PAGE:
Do’s and Don’ts for Researching Agricultural Topics

The internet is a great way to research agricultural topics in today’s world, but the internet can also be a dangerous source of credible information if you are not careful. With so many controversial issues revolving around agriculture, there is bound to be some false information floating around on the web. I’ve compiled a list of do’s and don’ts to follow that can be valuable when searching for credible sources on the internet.

Do look at the type of source. Are you on a personal page or a site? Often times, personal pages can be dangerous because they state more opinions than they do facts. Personal pages are not monitored as closely as actual sites because there are so many of them, and anyone can make one. If you are on a personal page, check out the author. Are they respected or well-known? Do they include sources with their information?

Don’t skip over the domain (.com, .org, .edu, .gov). Governmental websites (.gov) and websites from credible institutions (.edu) are more reliable than sources from non-profit organizations (.org — **Cough cough PETA). Domains are important because they give you a clue to what type of site you are gathering information from.

Do look for dates. When was the information published? Has the website been updated recently? Is a date even included on the information? Determining a date is essential when searching for up to date facts and statistics.

Don’t just look at one article on the website. Do at least a quick overview of the entire website before verifying the site as credible. Does the site publish various content? Is there a significant amount of information available? The more credible information made available, the more reliable the site.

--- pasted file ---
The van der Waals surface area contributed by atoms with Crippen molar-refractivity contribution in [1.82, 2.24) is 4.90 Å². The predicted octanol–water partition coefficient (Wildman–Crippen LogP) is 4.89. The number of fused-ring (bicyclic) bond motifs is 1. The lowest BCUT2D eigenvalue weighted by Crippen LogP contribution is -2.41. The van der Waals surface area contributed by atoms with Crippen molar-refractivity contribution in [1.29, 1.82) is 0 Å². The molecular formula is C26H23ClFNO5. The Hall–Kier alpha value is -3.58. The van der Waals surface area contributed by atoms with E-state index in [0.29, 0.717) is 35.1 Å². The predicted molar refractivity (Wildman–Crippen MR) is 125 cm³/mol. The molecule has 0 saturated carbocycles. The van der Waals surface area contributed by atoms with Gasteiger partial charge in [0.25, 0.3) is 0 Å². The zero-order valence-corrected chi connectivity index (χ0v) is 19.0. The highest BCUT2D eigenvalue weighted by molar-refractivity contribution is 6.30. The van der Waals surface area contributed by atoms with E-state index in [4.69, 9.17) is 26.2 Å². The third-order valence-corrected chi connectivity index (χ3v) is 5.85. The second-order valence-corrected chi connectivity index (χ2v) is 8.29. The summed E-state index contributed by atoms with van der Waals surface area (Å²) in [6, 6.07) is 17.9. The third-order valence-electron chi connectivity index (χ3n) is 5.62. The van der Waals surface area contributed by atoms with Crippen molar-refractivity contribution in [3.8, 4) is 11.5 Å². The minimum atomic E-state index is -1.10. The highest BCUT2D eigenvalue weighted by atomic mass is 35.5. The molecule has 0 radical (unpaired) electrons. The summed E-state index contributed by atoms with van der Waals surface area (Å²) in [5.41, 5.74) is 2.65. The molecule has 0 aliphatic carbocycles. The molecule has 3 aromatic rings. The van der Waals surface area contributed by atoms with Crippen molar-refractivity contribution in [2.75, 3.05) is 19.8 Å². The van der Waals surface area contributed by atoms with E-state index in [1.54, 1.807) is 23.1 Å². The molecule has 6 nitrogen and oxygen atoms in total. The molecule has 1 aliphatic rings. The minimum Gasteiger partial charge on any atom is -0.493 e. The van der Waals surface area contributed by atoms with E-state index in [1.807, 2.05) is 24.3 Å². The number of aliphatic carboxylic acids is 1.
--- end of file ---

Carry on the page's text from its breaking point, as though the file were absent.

Do look at how the information is being presented. Is the author biased? Is the author trying to prove a point, or offer both sides of an issue? When looking for credible sources you want sources that present facts and information in a straightforward manner. Avoid sources with an intent to persuade or alter the reader’s opinions.

Don’t overlook the sources. You want to know where the information came from, who did the research, and how they got ahold of it. Sources are important and should be included in every credible source. If sources are included, how credible are the sources?

Do your research. Agriculture is an industry that includes many controversial topics. A primary cause of this controversy is because information is being misinterpreted and falsely spread to the public.

Be a responsible character. Get the facts before the lies.


Sources:

“Web Page Evaluation Checklist.” Teaching Library, UC Berkeley. Retrieved from: http://www.lib.berkeley.edu/TeachingLib/Guides/Internet/evaluation_checklist_2008_spring.pdf.

“Credible versus Non Credible Sources.” University Writing Center at Appalachian State University. Retrieved from: http://writingcenter.appstate.edu/sites/writingcenter.appstate.edu/files/Credible%20v%20Non-Credible%20Sources13.pdf.

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